The Ethics Of Special Education

1062 Words5 Pages
In The Ethics of Special Education, Howe and Miramontes (2014) outline pressing issues facing special education and provide a framework for discussing ethical challenges. The authors present case studies around personal, institutional, and policy issues. Each case includes analyses and explanation by Howe and Miramontes that provide the reader with a more comprehensive understanding of the ethical issues. The intent of Howe and Miramontes (2014) is to raise the level of thinking about ethical issues and difficult decisions.
Author’s Background and Credentials Dr. Kenneth Howe has a PhD in philosophy/education (joint), and an MA and BA in philosophy from Michigan State University. Currently, Dr. Howe is a professor in the Educational
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Howe and Miramontes (2014) present both the theoretical and pedagogical framework surrounding this population. The authors seek to explain the kinds of problems that make up the ethics of special education while providing a practical level of understanding through case studies.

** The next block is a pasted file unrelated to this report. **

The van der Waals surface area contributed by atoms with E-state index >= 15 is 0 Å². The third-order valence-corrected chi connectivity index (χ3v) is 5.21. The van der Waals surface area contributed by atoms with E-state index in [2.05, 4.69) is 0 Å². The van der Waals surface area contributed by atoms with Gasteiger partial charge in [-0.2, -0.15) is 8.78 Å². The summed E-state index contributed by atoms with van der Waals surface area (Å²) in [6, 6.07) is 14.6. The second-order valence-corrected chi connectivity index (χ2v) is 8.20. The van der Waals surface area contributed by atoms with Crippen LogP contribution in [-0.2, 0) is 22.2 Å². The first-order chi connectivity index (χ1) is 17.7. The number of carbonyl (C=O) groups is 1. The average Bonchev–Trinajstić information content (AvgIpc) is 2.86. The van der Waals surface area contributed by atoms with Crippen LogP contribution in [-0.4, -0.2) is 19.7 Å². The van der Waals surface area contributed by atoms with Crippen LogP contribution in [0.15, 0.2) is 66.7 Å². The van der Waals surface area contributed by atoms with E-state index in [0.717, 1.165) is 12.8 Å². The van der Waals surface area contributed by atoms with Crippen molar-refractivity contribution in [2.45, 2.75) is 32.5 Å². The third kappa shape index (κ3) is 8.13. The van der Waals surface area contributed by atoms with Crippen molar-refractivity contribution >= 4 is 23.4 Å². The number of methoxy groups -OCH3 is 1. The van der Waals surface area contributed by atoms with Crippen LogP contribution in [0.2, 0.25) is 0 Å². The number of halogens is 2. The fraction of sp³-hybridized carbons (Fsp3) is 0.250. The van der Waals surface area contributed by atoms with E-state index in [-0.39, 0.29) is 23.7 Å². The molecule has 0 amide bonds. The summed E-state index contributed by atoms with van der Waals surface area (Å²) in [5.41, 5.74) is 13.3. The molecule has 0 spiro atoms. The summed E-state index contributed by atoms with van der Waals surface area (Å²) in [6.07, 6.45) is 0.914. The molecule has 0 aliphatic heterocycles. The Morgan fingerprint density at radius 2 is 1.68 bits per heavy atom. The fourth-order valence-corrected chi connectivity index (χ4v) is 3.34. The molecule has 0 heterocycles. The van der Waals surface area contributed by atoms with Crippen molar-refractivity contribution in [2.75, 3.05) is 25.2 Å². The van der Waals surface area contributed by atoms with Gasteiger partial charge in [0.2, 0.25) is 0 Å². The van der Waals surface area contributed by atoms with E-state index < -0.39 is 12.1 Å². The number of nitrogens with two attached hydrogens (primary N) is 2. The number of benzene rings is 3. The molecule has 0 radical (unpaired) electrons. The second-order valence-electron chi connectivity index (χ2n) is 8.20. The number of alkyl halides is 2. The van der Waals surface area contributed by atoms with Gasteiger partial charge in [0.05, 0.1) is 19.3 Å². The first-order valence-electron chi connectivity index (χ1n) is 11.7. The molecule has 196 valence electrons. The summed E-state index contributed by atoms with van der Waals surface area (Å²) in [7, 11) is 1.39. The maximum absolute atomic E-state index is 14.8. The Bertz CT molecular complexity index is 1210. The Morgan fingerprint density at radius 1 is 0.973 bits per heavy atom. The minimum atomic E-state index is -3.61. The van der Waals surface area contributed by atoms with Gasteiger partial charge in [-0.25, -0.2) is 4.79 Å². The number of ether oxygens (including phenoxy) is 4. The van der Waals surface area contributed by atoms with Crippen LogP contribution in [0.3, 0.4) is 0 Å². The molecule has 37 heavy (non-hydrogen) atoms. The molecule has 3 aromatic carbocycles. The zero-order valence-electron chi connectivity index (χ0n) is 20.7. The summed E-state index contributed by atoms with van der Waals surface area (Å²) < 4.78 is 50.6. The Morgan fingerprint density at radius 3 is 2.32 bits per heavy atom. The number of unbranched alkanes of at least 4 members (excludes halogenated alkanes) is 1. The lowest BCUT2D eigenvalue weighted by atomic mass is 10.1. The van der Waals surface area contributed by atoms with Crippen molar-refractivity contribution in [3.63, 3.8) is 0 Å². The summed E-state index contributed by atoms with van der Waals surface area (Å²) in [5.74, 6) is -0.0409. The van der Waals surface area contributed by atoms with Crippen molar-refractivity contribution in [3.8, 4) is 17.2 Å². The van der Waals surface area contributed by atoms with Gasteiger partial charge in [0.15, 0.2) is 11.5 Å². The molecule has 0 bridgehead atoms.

Per Benjamin and Curtis (as cited by Howe & Miramontes, 2014) the study of ethical deliberation answers one simple yet sometimes complex question: “What, all things considered, ought to be done in each situation?” (Howe & Miramontes, 2014, p. 2). Ethical deliberation takes into consideration an almost limitless array of considerations, including the facts and laws regarding special education, as well as personal beliefs, concerns, and feelings of individuals involved (Howe & Miramontes, 2014). A team of individuals, including the student’s parent, have a voice during all deliberations. Howe and Miramontes (2014) believe this often renders decisions subjective.
Per Howe and Miramontes (2014), federal and state laws are unclear and require objective interpretation. Courts or individuals must make ethical judgments in order to interpret the law. Howe and Miramontes (2014) characterize the relationship between law and ethics in several ways. First, federal and state laws are broad and neither capture the whole of ethics nor eliminate the need for ethical deliberation. Next, Howe and Miramontes (2014)
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